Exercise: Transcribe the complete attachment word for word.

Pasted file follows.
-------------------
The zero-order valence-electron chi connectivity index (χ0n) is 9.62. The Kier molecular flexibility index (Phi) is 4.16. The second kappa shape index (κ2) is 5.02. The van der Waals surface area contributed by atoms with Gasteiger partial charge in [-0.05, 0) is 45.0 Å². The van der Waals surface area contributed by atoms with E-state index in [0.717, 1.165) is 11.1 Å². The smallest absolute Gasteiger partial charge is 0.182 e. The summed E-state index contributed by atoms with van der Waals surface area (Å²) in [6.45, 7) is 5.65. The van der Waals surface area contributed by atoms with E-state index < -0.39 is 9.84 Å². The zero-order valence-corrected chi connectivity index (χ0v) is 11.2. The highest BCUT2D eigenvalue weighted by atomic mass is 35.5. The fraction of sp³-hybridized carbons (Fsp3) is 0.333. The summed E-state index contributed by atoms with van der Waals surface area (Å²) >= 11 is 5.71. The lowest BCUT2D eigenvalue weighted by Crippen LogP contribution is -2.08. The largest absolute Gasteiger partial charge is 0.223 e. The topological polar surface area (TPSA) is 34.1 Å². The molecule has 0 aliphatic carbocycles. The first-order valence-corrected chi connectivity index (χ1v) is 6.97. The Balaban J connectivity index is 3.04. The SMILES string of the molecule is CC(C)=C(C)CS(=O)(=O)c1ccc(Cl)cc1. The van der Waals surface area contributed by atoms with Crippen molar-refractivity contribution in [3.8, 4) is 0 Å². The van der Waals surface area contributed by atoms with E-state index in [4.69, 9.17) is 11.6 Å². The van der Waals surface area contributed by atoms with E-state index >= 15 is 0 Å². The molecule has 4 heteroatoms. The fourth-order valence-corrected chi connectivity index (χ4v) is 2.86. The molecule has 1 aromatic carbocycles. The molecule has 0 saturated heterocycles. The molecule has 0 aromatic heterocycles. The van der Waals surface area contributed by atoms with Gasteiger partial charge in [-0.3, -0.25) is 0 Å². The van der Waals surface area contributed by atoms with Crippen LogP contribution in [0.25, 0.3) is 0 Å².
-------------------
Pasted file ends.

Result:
The zero-order valence-electron chi connectivity index (χ0n) is 9.62. The Kier molecular flexibility index (Phi) is 4.16. The second kappa shape index (κ2) is 5.02. The van der Waals surface area contributed by atoms with Gasteiger partial charge in [-0.05, 0) is 45.0 Å². The van der Waals surface area contributed by atoms with E-state index in [0.717, 1.165) is 11.1 Å². The smallest absolute Gasteiger partial charge is 0.182 e. The summed E-state index contributed by atoms with van der Waals surface area (Å²) in [6.45, 7) is 5.65. The van der Waals surface area contributed by atoms with E-state index < -0.39 is 9.84 Å². The zero-order valence-corrected chi connectivity index (χ0v) is 11.2. The highest BCUT2D eigenvalue weighted by atomic mass is 35.5. The fraction of sp³-hybridized carbons (Fsp3) is 0.333. The summed E-state index contributed by atoms with van der Waals surface area (Å²) >= 11 is 5.71. The lowest BCUT2D eigenvalue weighted by Crippen LogP contribution is -2.08. The largest absolute Gasteiger partial charge is 0.223 e. The topological polar surface area (TPSA) is 34.1 Å². The molecule has 0 aliphatic carbocycles. The first-order valence-corrected chi connectivity index (χ1v) is 6.97. The Balaban J connectivity index is 3.04. The SMILES string of the molecule is CC(C)=C(C)CS(=O)(=O)c1ccc(Cl)cc1. The van der Waals surface area contributed by atoms with Crippen molar-refractivity contribution in [3.8, 4) is 0 Å². The van der Waals surface area contributed by atoms with E-state index in [4.69, 9.17) is 11.6 Å². The van der Waals surface area contributed by atoms with E-state index >= 15 is 0 Å². The molecule has 4 heteroatoms. The fourth-order valence-corrected chi connectivity index (χ4v) is 2.86. The molecule has 1 aromatic carbocycles. The molecule has 0 saturated heterocycles. The molecule has 0 aromatic heterocycles. The van der Waals surface area contributed by atoms with Gasteiger partial charge in [-0.3, -0.25) is 0 Å². The van der Waals surface area contributed by atoms with Crippen LogP contribution in [0.25, 0.3) is 0 Å².